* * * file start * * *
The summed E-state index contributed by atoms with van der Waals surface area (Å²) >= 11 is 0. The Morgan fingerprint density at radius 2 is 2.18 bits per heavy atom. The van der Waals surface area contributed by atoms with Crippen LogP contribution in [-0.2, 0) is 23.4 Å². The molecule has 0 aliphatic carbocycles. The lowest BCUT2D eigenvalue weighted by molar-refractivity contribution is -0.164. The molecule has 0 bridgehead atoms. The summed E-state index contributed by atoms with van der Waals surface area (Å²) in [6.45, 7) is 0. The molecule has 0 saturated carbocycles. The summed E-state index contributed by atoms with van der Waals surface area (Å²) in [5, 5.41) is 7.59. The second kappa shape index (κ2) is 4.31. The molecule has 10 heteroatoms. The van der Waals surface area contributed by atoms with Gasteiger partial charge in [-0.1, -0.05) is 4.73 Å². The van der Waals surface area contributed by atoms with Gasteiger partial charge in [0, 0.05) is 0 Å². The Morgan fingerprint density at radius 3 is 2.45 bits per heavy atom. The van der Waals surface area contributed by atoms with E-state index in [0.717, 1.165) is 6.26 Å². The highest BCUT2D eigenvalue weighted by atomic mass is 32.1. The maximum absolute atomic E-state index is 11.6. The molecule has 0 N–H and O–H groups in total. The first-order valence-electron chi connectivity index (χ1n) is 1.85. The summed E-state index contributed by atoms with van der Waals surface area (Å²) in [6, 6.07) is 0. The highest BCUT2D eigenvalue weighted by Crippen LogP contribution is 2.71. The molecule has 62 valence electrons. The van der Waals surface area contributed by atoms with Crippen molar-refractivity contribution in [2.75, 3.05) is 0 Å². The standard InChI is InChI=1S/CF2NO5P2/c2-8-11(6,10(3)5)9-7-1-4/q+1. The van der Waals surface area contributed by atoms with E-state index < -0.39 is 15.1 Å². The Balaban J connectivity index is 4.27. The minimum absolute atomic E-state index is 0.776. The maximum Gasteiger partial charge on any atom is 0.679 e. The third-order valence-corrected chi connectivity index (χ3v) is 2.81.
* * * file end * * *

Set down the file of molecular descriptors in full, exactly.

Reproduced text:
The summed E-state index contributed by atoms with van der Waals surface area (Å²) >= 11 is 0. The Morgan fingerprint density at radius 2 is 2.18 bits per heavy atom. The van der Waals surface area contributed by atoms with Crippen LogP contribution in [-0.2, 0) is 23.4 Å². The molecule has 0 aliphatic carbocycles. The lowest BCUT2D eigenvalue weighted by molar-refractivity contribution is -0.164. The molecule has 0 bridgehead atoms. The summed E-state index contributed by atoms with van der Waals surface area (Å²) in [6.45, 7) is 0. The molecule has 0 saturated carbocycles. The summed E-state index contributed by atoms with van der Waals surface area (Å²) in [5, 5.41) is 7.59. The second kappa shape index (κ2) is 4.31. The molecule has 10 heteroatoms. The van der Waals surface area contributed by atoms with Gasteiger partial charge in [-0.1, -0.05) is 4.73 Å². The van der Waals surface area contributed by atoms with Gasteiger partial charge in [0, 0.05) is 0 Å². The Morgan fingerprint density at radius 3 is 2.45 bits per heavy atom. The van der Waals surface area contributed by atoms with E-state index in [0.717, 1.165) is 6.26 Å². The highest BCUT2D eigenvalue weighted by atomic mass is 32.1. The maximum absolute atomic E-state index is 11.6. The molecule has 0 N–H and O–H groups in total. The first-order valence-electron chi connectivity index (χ1n) is 1.85. The summed E-state index contributed by atoms with van der Waals surface area (Å²) in [6, 6.07) is 0. The highest BCUT2D eigenvalue weighted by Crippen LogP contribution is 2.71. The molecule has 62 valence electrons. The van der Waals surface area contributed by atoms with Crippen molar-refractivity contribution in [2.75, 3.05) is 0 Å². The standard InChI is InChI=1S/CF2NO5P2/c2-8-11(6,10(3)5)9-7-1-4/q+1. The van der Waals surface area contributed by atoms with E-state index < -0.39 is 15.1 Å². The Balaban J connectivity index is 4.27. The minimum absolute atomic E-state index is 0.776. The maximum Gasteiger partial charge on any atom is 0.679 e. The third-order valence-corrected chi connectivity index (χ3v) is 2.81.